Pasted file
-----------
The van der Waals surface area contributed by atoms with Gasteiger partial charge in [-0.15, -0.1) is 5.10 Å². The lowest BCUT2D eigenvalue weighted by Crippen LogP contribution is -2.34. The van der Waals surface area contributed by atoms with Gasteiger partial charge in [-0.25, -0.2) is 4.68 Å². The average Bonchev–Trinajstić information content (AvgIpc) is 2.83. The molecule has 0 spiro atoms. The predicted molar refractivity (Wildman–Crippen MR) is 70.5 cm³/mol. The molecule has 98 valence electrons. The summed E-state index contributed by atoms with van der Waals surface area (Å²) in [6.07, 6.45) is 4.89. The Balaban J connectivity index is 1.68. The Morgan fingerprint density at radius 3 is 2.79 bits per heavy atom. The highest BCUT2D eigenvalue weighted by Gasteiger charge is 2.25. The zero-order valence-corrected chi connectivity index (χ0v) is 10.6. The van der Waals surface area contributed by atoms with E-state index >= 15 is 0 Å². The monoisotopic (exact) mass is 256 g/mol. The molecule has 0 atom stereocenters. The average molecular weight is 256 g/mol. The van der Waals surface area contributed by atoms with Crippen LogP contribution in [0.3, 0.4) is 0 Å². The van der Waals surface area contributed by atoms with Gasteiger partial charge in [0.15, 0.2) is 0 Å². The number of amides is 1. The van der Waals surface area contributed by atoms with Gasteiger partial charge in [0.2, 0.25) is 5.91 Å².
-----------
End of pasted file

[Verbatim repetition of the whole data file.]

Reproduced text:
The van der Waals surface area contributed by atoms with Gasteiger partial charge in [-0.15, -0.1) is 5.10 Å². The lowest BCUT2D eigenvalue weighted by Crippen LogP contribution is -2.34. The van der Waals surface area contributed by atoms with Gasteiger partial charge in [-0.25, -0.2) is 4.68 Å². The average Bonchev–Trinajstić information content (AvgIpc) is 2.83. The molecule has 0 spiro atoms. The predicted molar refractivity (Wildman–Crippen MR) is 70.5 cm³/mol. The molecule has 98 valence electrons. The summed E-state index contributed by atoms with van der Waals surface area (Å²) in [6.07, 6.45) is 4.89. The Balaban J connectivity index is 1.68. The Morgan fingerprint density at radius 3 is 2.79 bits per heavy atom. The highest BCUT2D eigenvalue weighted by Gasteiger charge is 2.25. The zero-order valence-corrected chi connectivity index (χ0v) is 10.6. The van der Waals surface area contributed by atoms with E-state index >= 15 is 0 Å². The monoisotopic (exact) mass is 256 g/mol. The molecule has 0 atom stereocenters. The average molecular weight is 256 g/mol. The van der Waals surface area contributed by atoms with Crippen LogP contribution in [0.3, 0.4) is 0 Å². The van der Waals surface area contributed by atoms with Gasteiger partial charge in [0.15, 0.2) is 0 Å². The number of amides is 1. The van der Waals surface area contributed by atoms with Gasteiger partial charge in [0.2, 0.25) is 5.91 Å².